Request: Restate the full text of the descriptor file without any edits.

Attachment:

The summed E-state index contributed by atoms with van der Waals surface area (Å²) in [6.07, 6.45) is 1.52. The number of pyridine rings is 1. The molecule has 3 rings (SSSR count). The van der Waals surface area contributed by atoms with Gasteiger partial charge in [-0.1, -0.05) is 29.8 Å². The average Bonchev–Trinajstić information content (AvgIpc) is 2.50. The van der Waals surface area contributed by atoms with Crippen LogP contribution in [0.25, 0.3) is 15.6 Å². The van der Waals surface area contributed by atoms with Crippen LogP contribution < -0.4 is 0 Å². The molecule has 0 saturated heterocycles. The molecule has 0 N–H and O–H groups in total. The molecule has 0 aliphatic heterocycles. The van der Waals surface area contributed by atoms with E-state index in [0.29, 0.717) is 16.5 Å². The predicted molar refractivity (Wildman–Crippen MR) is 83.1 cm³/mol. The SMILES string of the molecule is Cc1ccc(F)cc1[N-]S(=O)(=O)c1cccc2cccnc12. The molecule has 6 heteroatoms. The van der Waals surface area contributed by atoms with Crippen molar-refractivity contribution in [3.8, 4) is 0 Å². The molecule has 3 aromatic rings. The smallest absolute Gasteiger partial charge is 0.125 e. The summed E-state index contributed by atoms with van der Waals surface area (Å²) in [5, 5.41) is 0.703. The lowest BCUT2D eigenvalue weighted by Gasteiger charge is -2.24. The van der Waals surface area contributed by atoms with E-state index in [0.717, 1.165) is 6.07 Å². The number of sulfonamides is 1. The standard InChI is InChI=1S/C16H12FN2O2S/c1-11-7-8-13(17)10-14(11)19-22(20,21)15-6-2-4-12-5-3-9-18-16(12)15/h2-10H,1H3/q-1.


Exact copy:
The summed E-state index contributed by atoms with van der Waals surface area (Å²) in [6.07, 6.45) is 1.52. The number of pyridine rings is 1. The molecule has 3 rings (SSSR count). The van der Waals surface area contributed by atoms with Gasteiger partial charge in [-0.1, -0.05) is 29.8 Å². The average Bonchev–Trinajstić information content (AvgIpc) is 2.50. The van der Waals surface area contributed by atoms with Crippen LogP contribution in [0.25, 0.3) is 15.6 Å². The van der Waals surface area contributed by atoms with Crippen LogP contribution < -0.4 is 0 Å². The molecule has 0 saturated heterocycles. The molecule has 0 N–H and O–H groups in total. The molecule has 0 aliphatic heterocycles. The van der Waals surface area contributed by atoms with E-state index in [0.29, 0.717) is 16.5 Å². The predicted molar refractivity (Wildman–Crippen MR) is 83.1 cm³/mol. The SMILES string of the molecule is Cc1ccc(F)cc1[N-]S(=O)(=O)c1cccc2cccnc12. The molecule has 6 heteroatoms. The van der Waals surface area contributed by atoms with Crippen molar-refractivity contribution in [3.8, 4) is 0 Å². The molecule has 3 aromatic rings. The smallest absolute Gasteiger partial charge is 0.125 e. The summed E-state index contributed by atoms with van der Waals surface area (Å²) in [5, 5.41) is 0.703. The lowest BCUT2D eigenvalue weighted by Gasteiger charge is -2.24. The van der Waals surface area contributed by atoms with E-state index in [0.717, 1.165) is 6.07 Å². The number of sulfonamides is 1. The standard InChI is InChI=1S/C16H12FN2O2S/c1-11-7-8-13(17)10-14(11)19-22(20,21)15-6-2-4-12-5-3-9-18-16(12)15/h2-10H,1H3/q-1.